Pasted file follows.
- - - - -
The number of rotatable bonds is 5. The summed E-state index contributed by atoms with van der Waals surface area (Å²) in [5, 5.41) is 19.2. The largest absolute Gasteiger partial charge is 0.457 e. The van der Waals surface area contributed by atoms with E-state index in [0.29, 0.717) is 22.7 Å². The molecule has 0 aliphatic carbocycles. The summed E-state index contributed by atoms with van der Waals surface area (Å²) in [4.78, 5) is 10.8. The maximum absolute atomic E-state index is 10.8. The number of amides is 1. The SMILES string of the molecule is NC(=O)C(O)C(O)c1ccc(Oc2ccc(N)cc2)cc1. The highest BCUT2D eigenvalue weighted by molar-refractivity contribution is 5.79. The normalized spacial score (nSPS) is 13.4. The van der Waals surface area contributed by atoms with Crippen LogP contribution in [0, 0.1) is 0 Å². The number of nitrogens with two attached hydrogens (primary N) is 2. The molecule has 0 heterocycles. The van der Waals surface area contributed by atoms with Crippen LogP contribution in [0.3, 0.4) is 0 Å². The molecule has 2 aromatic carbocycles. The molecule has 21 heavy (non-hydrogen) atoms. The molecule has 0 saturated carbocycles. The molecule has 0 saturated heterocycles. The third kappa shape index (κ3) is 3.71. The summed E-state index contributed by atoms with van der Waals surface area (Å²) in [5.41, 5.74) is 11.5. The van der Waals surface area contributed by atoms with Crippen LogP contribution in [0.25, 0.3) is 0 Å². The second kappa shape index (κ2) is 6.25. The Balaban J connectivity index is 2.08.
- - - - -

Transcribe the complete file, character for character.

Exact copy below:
The number of rotatable bonds is 5. The summed E-state index contributed by atoms with van der Waals surface area (Å²) in [5, 5.41) is 19.2. The largest absolute Gasteiger partial charge is 0.457 e. The van der Waals surface area contributed by atoms with E-state index in [0.29, 0.717) is 22.7 Å². The molecule has 0 aliphatic carbocycles. The summed E-state index contributed by atoms with van der Waals surface area (Å²) in [4.78, 5) is 10.8. The maximum absolute atomic E-state index is 10.8. The number of amides is 1. The SMILES string of the molecule is NC(=O)C(O)C(O)c1ccc(Oc2ccc(N)cc2)cc1. The highest BCUT2D eigenvalue weighted by molar-refractivity contribution is 5.79. The normalized spacial score (nSPS) is 13.4. The van der Waals surface area contributed by atoms with Crippen LogP contribution in [0, 0.1) is 0 Å². The number of nitrogens with two attached hydrogens (primary N) is 2. The molecule has 0 heterocycles. The van der Waals surface area contributed by atoms with Crippen LogP contribution in [0.3, 0.4) is 0 Å². The molecule has 2 aromatic carbocycles. The molecule has 21 heavy (non-hydrogen) atoms. The molecule has 0 saturated carbocycles. The molecule has 0 saturated heterocycles. The third kappa shape index (κ3) is 3.71. The summed E-state index contributed by atoms with van der Waals surface area (Å²) in [5.41, 5.74) is 11.5. The van der Waals surface area contributed by atoms with Crippen LogP contribution in [0.25, 0.3) is 0 Å². The second kappa shape index (κ2) is 6.25. The Balaban J connectivity index is 2.08.